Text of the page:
Does Medicare Pay for In-Home Caregivers?

Medicare and In-Home Caregivers

Medicare typically does not include long-term care that you receive in your home. However, if you need assistance after an injury or surgery, there are options available. Whether Medicare pays for in-home caregivers will depend on the type of care, the reason, and the length of time you need it. 


You can typically use Medicare’s home health benefits if you’re homebound as a result of an illness or injury, a few qualifying examples are listed here:

  • Your doctor verifies that you need at-home care and writes a plan outlining the care you need.
  • You need skilled nursing care (limits are set).
  • Your doctor thinks your condition is going to improve.
  • You need a home health aide to help care for you while you recover. The home health agency providing your care is Medicare-approved or certified.

Now that we’ve clarified what circumstances can qualify you, let’s look at some of the therapy options that can be covered. You can also ask to be considered for social services. If you qualify, you may get help finding additional resources and support for your condition. You may also get social, emotional, or psychological counseling in addition to the therapy below.

Physical therapy: If a therapist is treating you at home, Medicare Part B is likely to cover 80% of those services. Includes an assessment, training & exercises, as well as wound care. You still pay 20% of the Medicare-approved amount, and the Part B deductible will apply.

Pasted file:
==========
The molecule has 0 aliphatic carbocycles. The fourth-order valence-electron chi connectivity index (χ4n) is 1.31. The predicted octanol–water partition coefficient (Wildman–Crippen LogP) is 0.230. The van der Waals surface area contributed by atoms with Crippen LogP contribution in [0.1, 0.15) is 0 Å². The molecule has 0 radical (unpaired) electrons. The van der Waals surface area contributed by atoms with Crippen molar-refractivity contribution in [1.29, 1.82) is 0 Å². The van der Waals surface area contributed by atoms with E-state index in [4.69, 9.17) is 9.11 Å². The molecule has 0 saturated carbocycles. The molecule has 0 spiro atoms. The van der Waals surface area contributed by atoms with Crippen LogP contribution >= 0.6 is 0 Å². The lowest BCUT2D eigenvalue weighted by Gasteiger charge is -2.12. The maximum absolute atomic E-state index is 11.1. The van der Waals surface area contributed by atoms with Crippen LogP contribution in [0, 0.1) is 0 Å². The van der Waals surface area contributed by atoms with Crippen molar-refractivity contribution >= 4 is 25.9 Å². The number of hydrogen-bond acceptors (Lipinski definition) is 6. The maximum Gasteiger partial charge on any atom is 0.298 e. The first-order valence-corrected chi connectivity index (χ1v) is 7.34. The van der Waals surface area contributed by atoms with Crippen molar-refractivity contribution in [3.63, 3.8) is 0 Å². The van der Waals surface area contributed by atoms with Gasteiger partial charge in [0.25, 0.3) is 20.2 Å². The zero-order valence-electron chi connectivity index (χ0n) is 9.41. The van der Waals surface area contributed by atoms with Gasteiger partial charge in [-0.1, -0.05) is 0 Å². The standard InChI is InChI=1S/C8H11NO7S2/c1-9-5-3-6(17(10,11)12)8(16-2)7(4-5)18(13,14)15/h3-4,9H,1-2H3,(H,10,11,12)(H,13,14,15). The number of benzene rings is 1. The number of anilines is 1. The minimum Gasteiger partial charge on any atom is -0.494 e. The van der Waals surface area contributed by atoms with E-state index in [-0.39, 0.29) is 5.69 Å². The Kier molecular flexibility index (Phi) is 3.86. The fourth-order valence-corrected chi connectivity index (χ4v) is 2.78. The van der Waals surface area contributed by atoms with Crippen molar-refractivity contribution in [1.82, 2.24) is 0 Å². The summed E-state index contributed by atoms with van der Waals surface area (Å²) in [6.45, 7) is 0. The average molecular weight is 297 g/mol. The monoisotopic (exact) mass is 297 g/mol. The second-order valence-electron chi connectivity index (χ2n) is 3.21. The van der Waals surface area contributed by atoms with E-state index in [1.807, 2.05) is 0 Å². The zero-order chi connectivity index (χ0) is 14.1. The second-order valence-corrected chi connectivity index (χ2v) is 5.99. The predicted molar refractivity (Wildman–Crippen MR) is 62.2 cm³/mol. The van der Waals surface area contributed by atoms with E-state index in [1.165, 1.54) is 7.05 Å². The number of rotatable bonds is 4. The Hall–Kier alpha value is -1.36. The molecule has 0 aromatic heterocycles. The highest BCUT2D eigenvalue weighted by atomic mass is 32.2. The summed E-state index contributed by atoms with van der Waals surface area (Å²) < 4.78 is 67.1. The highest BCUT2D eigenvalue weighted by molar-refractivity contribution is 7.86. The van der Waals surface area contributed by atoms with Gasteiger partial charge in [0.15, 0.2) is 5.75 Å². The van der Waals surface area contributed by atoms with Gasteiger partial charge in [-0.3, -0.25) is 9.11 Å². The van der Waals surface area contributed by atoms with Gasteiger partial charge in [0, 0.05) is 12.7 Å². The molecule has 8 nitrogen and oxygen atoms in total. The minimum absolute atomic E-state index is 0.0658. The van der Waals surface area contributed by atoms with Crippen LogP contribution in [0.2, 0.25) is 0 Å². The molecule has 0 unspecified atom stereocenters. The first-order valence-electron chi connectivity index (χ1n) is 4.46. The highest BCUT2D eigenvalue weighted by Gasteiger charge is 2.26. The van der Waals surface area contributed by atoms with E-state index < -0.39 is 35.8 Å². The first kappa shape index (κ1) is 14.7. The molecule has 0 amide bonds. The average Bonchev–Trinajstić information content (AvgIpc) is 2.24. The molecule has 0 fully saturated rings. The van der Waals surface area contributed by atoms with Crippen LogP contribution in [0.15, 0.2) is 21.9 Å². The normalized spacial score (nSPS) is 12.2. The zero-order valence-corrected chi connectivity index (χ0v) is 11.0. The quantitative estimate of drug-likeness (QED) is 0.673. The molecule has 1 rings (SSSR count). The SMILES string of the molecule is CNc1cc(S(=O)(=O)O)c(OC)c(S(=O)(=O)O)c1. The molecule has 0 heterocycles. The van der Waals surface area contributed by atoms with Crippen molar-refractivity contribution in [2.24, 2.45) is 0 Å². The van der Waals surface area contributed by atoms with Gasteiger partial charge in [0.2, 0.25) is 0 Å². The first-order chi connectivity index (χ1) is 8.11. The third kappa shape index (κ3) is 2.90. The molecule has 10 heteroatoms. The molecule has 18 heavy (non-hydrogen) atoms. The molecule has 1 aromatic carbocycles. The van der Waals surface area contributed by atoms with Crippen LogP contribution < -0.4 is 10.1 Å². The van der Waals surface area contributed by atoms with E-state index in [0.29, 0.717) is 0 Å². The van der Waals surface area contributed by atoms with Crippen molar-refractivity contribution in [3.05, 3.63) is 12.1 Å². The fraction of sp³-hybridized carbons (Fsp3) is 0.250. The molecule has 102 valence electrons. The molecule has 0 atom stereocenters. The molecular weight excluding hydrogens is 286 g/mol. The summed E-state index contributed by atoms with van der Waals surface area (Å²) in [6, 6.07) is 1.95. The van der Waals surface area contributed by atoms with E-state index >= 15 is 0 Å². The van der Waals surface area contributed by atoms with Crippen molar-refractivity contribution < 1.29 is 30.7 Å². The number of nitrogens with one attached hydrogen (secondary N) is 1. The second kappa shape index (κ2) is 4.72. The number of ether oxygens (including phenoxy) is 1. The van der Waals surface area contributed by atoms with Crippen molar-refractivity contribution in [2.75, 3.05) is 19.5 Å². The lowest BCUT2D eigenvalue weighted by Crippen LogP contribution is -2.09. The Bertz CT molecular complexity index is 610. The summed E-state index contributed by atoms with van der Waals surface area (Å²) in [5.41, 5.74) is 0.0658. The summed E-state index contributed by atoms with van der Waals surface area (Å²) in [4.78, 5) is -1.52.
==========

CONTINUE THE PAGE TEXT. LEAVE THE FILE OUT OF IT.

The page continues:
Related Post: Does Medicare Cover Physical Therapy?

Occupational therapy: When being treated by this type of therapist you will more than likely receive help with establishing daily routines or taking medications, planning meals, and taking care of personal needs.

Speech therapy: This type of therapy traditionally includes help recalling or identifying words, regaining the ability to swallow, learning to eat and drink as you once did before, and learning new ways to communicate.

Nursing care: This would include a registered or licensed nurse assisting with wound dressings, catheter changes, injecting medications, administering IV drugs, etc.

Home Health Aides: Home health aids are likely to be helping with daily tasks like watching your vital signs. They’ll make sure your medications are being taken at the right dose and will monitor your eating and drinking habits.

Related Post: Does Medicare Pay for Hospice?

Which parts of Medicare cover caregivers? Which type may be the most useful to you will depend on your plan and circumstances, of course. But all of these provide coverage in some way:

Have questions about whether Medicare covers a particular item or service? Call (704) 765-4689.